With $10 billion in electrical system upgrades planned over the next decade, SaskPower has applied to the Saskatchewan Rate Review Panel for a $4 to $6 per month average increase in residential power bills.
SaskPower announced on Tuesday they had submitted an application to the Saskatchewan Rate Review Panel for a 4.9 per cent rate increase, effective Jan. 1, 2013. SaskPower says the $48 to $72 per year increase for residential customers is required to fund investments in the province’s electrical system to keep up with Saskatchewan's growing economy and maintain electrical reliability.
“This rate increase is needed to fund investments into the province’s electrical system to ensure our customers continue to benefit from a safe, reliable and sustainable power supply,” SaskPower President and CEO Robert Watson stated in a press release. “Demand for power is expected to grow by 2.9 per cent per year from 2011-2021, and we need to be ready for that growth.”
During the next decade, SaskPower anticipates they will spend $10 billion on the province’s electrical system, plus another $5 billion on commitments to the company’s Power Purchase Agreements. Funding is needed in part for the ongoing replacement and refurbishment of the electrical system, while other funds would support the need to reduce greenhouse gas emissions.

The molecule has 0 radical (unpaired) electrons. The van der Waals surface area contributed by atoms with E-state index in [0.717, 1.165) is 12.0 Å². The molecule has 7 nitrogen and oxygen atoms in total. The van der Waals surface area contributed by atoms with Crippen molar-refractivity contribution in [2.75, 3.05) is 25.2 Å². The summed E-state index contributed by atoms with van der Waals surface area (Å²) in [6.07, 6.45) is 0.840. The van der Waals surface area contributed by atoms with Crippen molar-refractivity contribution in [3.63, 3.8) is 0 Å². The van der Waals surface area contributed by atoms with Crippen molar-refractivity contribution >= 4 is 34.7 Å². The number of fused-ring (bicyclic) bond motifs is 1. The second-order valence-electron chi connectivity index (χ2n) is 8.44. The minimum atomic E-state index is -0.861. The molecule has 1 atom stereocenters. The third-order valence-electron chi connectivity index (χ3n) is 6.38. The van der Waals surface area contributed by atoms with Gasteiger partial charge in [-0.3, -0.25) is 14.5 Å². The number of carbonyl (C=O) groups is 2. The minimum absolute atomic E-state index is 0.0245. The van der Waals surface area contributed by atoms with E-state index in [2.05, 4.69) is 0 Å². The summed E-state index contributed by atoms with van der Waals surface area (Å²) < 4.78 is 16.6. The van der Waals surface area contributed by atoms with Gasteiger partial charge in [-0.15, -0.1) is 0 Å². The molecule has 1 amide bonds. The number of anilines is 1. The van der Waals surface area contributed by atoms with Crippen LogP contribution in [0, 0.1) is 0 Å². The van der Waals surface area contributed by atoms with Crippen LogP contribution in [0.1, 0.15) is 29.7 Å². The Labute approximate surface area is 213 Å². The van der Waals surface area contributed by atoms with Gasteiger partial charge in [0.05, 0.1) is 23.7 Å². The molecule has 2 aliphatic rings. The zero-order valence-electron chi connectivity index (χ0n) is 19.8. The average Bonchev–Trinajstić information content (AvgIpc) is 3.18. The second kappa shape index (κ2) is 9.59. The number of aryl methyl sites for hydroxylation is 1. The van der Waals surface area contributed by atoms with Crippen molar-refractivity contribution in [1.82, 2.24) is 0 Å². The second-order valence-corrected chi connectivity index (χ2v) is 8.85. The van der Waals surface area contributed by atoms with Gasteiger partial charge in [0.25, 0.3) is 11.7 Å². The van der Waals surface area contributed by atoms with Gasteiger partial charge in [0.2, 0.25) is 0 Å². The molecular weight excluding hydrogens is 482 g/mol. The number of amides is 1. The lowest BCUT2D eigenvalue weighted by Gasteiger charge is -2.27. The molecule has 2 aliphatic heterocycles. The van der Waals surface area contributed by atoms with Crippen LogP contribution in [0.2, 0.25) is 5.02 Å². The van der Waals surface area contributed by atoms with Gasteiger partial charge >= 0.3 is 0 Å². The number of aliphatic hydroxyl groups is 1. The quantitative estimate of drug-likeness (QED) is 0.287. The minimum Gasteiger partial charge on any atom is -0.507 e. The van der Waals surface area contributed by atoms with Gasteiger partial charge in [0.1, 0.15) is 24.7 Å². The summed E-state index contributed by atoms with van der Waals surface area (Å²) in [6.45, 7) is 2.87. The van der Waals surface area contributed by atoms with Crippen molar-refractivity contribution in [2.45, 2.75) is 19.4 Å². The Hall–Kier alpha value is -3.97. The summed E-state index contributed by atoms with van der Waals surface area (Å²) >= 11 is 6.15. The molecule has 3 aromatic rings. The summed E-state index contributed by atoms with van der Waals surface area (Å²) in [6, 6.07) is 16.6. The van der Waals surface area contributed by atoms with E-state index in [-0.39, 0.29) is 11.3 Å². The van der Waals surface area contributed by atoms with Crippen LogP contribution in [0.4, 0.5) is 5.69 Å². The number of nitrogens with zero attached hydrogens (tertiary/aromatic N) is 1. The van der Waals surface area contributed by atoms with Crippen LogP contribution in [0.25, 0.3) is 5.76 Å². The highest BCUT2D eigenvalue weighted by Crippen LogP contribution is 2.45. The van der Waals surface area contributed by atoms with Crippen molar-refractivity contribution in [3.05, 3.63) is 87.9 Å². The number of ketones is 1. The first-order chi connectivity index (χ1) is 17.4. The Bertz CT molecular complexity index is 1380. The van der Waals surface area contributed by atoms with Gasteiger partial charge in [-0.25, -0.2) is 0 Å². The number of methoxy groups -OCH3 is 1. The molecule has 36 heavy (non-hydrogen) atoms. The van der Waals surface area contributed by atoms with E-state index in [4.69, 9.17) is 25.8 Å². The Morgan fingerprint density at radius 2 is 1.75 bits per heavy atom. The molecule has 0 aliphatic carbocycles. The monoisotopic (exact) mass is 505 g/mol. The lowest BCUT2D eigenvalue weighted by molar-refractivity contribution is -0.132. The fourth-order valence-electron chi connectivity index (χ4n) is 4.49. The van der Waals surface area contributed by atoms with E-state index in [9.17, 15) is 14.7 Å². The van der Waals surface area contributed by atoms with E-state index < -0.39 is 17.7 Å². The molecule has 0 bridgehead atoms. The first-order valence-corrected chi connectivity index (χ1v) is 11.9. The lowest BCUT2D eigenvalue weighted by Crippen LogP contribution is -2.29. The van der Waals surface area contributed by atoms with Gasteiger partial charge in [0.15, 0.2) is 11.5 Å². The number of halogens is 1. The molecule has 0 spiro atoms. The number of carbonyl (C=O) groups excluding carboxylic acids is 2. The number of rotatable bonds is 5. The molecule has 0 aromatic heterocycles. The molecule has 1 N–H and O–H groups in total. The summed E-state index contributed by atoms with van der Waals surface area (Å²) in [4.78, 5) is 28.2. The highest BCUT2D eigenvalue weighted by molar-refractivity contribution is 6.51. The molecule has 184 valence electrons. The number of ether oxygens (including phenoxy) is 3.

SaskPower highlights a pair of major projects account for a majority of their capital expenses in 2013: the carbon capture and storage project at Boundary Dam Power Station and the 200 megawatt expansion of Queen Elizabeth Power Station.
To help offset the impact of rate increases, SaskPower will continue to help customers reduce their electrical use, decrease their power bills, and help protect the environment through a variety of energy efficiency and conservation programs. Visit saskpower.com/save_power for more information.
The opposition Saskatchewan NDP note SaskPower's five per cent rate increase request would not have been necessary if the SaskParty government hadn’t taken a last-minute, emergency cash grab from the Crown. The higher rates in 2013 would generate $90.8 million, not quite enough to offset the provincial government's use of $120 million from SaskPower bank accounts last year.
“The SaskParty government should be allowing SaskPower to grow and invest in energy security for the province,” stated Trent Wotherspoon, NDP critic for SaskPower. “Instead, SaskPower is forced to turn to ratepayers’ wallets.”
Wotherspoon said that these tactics simply amount to a “back door tax.”
“Everyday people need their government to make the monthly bills just a little bit easier instead of adding to people’s expenses,” said Wotherspoon.
.For more information about SaskPower’s rate application, visit saskpower.com/rates